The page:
We are back on the South West Coast Path after a summer break - Cornwall is just too crowded in the summer - and we pick up our route at Boscastle. We walk up right hand side of the stream which flows into the harbour and past the tea shop with its pretty gothic windows to look down over the harbour where the tide is out.
We climb the steep cliff behind Penally Point and head along at cliff top level with the coast stretching away ahead to the oddly named headland of Cambeak.
We are already starting to see lots of Small Tortoiseshell and Red Admiral butterflies and this would continue for the rest of the walk. We make the first of several steep descents from Hillsborough to reach a cove called Pentargon, where there is apparently a waterfall when conditions are right. Not today though. There is a nice view out to sea however.
Now we climb Beeny Cliff and continue on a mid-cliff path with the rocks called the Beeny Sisters out to sea, a known spot to see seals. Two women walkers we passed had paused to do just that, although we couldn't see any ourselves.
Now we were on a high cliff path with next section to Cambeak stretching out before us and looking rather bleak it must be said. We didn't realise until we had climbed up to it, but the rocky bluff on the right is High Cliff, unimaginatively named but at 223m just beats Golden Cap in height and is apparently the highest sea cliff in Cornwall. (The only higher one in England is Great Hangman near Combe Martin in North Devon, which is 318m.)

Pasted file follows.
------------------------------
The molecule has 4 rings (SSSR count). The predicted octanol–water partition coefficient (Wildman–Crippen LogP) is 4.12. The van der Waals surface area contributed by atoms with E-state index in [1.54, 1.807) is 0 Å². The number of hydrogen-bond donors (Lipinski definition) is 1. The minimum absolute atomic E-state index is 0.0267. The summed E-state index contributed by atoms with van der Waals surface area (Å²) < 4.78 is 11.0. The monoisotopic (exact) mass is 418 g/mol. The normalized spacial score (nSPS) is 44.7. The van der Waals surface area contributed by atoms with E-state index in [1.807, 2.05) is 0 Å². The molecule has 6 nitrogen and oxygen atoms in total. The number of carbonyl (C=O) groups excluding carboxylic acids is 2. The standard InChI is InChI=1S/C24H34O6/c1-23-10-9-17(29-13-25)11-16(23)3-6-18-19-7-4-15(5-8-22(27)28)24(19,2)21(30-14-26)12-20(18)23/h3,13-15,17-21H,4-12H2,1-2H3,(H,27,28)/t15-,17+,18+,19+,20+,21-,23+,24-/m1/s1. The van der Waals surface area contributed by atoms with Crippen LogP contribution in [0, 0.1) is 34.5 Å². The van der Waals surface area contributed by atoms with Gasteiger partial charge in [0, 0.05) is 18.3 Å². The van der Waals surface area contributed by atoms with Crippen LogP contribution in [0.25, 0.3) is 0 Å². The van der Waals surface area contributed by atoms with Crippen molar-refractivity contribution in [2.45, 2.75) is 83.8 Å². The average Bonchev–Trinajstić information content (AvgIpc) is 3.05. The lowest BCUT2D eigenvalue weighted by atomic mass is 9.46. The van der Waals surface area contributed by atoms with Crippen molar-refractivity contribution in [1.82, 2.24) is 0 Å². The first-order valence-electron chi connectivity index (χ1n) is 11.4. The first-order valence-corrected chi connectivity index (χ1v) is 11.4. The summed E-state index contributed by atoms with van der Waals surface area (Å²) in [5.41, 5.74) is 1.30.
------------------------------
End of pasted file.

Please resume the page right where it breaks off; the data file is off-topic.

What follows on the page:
At Rusey Cliff there was clearly going to be a substantial descent and then climb and in fact the path went further down towards the sea than I had realised when taking this picture.
The long steep ascent on the other side brought us to High Cliff, and a grassy area just beyond. The view was green and inviting, allowing us to dream that the hard climbing is all over.
Soon you begin another descent and the distinctive rock formations of this section of coast become clearer: Samphire Rock (one of the few such rocks not called Gull Rock), Northern Door (a natural sea arch, although it appears on closer inspection to have been bolstered with some stone blocks) and Cambeak.
On the descent we spotted to the left a number of goats with long curved horns.
As you get closer, Cambeak looks for all the world like stone monster: head, eye, mouth, neck, body.
Time for another descent and then a steep climb, eschewing the obvious shortcut to the right, to climb Cambeak and enjoy a fine view toward our destination, Crackington Haven.
Just another steep 50-step climb bars the way and soon we are descending the cliff towards the village. It looks nothing much, but apparently the high water conceals a sandy beach and at low water it is a popular destination.
Conditions; remarkably warm and sunny.
Distance: 6.8 miles (distance now covered 496 miles).
Map: Explorer 111 (Bude, Boscastle & Tintagel)
Rating: Four stars.